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Cited by 55 (0 self)
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This paper introduces trust analysis for higherorder languages. Trust analysis encourages the programmer to make explicit the trustworthiness of data, and in return it can guarantee that no mistakes with respect to trust will be made at runtime. We present a confluent λcalculus with explicit trust operations, and we equip it with a trusttype system which has the subject reduction property. Trust information in presented as two annotations of each function type constructor, and type inference is computable in O(n³) time.
19831993: The Wonder Years of Sequential Prolog Implementation
, 1993
"... This report surveys the major developments in sequential Prolog implementation during the period 19831993. In this decade, implementation technology has matured to such a degree that Prolog has left the university and become useful in industry. The survey is divided into four parts. The first part ..."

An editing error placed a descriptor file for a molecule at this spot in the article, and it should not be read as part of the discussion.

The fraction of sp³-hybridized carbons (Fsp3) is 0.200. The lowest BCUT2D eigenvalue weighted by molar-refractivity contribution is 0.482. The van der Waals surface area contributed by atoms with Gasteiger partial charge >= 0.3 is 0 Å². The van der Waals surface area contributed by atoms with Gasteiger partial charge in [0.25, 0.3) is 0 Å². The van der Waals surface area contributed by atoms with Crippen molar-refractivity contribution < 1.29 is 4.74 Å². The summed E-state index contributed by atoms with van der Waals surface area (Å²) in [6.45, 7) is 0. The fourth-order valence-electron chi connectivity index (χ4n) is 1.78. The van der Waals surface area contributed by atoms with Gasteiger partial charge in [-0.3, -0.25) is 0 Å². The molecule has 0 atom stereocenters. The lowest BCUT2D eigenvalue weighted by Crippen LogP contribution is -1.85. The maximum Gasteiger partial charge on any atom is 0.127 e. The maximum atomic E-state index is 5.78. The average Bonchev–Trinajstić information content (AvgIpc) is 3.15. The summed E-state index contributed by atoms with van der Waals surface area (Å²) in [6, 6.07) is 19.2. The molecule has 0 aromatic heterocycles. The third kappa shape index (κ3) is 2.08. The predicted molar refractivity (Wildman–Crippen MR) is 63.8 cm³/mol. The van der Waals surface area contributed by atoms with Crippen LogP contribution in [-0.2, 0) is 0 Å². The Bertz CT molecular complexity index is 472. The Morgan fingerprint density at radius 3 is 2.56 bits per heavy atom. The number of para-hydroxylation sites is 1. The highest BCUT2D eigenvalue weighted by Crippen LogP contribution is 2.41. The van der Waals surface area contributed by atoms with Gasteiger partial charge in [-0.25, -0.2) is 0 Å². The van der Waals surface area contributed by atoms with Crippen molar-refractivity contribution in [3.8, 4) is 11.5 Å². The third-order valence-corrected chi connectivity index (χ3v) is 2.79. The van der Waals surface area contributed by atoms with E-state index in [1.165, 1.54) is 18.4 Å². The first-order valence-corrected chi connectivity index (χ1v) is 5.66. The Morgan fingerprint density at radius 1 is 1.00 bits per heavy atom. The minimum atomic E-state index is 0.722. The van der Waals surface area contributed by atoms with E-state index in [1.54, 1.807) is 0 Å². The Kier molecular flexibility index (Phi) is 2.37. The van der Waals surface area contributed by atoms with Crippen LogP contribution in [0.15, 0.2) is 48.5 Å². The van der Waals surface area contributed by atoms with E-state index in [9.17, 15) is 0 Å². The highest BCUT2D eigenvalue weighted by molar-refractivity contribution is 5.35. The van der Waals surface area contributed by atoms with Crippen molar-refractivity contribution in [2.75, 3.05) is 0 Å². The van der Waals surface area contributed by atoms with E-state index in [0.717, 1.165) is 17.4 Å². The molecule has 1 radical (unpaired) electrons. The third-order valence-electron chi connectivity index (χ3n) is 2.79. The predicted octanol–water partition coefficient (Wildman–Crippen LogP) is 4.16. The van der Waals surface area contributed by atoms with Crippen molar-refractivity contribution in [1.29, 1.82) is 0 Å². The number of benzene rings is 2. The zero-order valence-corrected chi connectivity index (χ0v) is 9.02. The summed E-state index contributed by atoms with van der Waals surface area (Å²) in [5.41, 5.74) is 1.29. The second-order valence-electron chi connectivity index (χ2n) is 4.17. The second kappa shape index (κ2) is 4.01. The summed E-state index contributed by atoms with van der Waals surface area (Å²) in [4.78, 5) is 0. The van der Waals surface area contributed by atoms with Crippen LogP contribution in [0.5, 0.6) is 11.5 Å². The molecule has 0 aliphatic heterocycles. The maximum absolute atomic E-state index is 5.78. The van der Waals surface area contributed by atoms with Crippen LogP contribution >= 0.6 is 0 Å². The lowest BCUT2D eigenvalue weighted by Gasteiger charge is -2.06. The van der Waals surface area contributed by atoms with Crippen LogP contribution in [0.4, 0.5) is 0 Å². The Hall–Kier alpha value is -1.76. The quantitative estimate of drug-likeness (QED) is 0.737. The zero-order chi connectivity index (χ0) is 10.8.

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Cited by 52 (4 self)
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This report surveys the major developments in sequential Prolog implementation during the period 19831993. In this decade, implementation technology has matured to such a degree that Prolog has left the university and become useful in industry. The survey is divided into four parts. The first part gives an overview of the important technical developments starting with the Warren Abstract Machine (WAM). The second part presents the history and the contributions of the major software and hardware systems. The third part charts the evolution of Prolog performance since Warren's DEC10 compiler. The fourth part extrapolates current trends regarding the evolution of sequential logic languages, their implementation, and their role in the marketplace.
Analyses, Optimizations and Extensions of Constraint Handling Rules
, 2005
"... This is a summary of the Ph.D. thesis of Tom Schrijvers [4]. Constraint Handling Rules (CHR) [3] is a rulebased language commonly embedded in a host language. It combines elements of Constraint Logic Programming and term rewriting. Several implementations of CHR exist: in Prolog, Haskell, Java and ..."